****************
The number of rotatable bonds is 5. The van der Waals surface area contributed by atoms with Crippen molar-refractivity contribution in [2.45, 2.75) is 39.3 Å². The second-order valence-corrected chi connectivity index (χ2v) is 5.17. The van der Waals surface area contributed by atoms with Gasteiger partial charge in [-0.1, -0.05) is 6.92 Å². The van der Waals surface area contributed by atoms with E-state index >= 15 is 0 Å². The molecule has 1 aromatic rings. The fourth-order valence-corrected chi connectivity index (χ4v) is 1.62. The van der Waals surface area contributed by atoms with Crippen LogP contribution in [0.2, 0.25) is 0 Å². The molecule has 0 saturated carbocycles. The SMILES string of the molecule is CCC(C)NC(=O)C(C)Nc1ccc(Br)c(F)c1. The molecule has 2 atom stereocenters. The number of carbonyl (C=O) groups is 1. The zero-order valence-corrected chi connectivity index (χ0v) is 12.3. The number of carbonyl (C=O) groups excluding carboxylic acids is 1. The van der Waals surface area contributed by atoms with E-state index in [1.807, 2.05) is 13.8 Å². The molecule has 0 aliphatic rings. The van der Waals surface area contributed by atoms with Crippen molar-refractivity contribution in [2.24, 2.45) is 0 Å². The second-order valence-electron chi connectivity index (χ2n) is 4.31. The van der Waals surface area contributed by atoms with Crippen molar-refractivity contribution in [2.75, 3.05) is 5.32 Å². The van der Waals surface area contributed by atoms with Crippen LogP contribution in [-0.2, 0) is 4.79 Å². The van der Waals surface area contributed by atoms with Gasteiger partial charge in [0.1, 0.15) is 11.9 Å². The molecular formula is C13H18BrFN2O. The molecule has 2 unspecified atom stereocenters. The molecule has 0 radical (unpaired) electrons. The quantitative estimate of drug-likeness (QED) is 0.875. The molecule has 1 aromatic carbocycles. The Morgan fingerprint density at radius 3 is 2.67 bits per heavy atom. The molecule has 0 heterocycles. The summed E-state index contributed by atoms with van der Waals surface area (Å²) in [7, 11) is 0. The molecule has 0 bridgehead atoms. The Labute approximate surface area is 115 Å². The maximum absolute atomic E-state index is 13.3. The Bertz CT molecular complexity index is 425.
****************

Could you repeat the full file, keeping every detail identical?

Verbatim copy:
The number of rotatable bonds is 5. The van der Waals surface area contributed by atoms with Crippen molar-refractivity contribution in [2.45, 2.75) is 39.3 Å². The second-order valence-corrected chi connectivity index (χ2v) is 5.17. The van der Waals surface area contributed by atoms with Gasteiger partial charge in [-0.1, -0.05) is 6.92 Å². The van der Waals surface area contributed by atoms with E-state index >= 15 is 0 Å². The molecule has 1 aromatic rings. The fourth-order valence-corrected chi connectivity index (χ4v) is 1.62. The van der Waals surface area contributed by atoms with Crippen LogP contribution in [0.2, 0.25) is 0 Å². The molecule has 0 saturated carbocycles. The SMILES string of the molecule is CCC(C)NC(=O)C(C)Nc1ccc(Br)c(F)c1. The molecule has 2 atom stereocenters. The number of carbonyl (C=O) groups is 1. The zero-order valence-corrected chi connectivity index (χ0v) is 12.3. The number of carbonyl (C=O) groups excluding carboxylic acids is 1. The van der Waals surface area contributed by atoms with E-state index in [1.807, 2.05) is 13.8 Å². The molecule has 0 aliphatic rings. The van der Waals surface area contributed by atoms with Crippen molar-refractivity contribution in [2.24, 2.45) is 0 Å². The second-order valence-electron chi connectivity index (χ2n) is 4.31. The van der Waals surface area contributed by atoms with Crippen molar-refractivity contribution in [2.75, 3.05) is 5.32 Å². The van der Waals surface area contributed by atoms with Crippen LogP contribution in [-0.2, 0) is 4.79 Å². The van der Waals surface area contributed by atoms with Gasteiger partial charge in [0.1, 0.15) is 11.9 Å². The molecular formula is C13H18BrFN2O. The molecule has 2 unspecified atom stereocenters. The molecule has 0 radical (unpaired) electrons. The quantitative estimate of drug-likeness (QED) is 0.875. The molecule has 1 aromatic carbocycles. The Morgan fingerprint density at radius 3 is 2.67 bits per heavy atom. The molecule has 0 heterocycles. The summed E-state index contributed by atoms with van der Waals surface area (Å²) in [7, 11) is 0. The molecule has 0 bridgehead atoms. The Labute approximate surface area is 115 Å². The maximum absolute atomic E-state index is 13.3. The Bertz CT molecular complexity index is 425.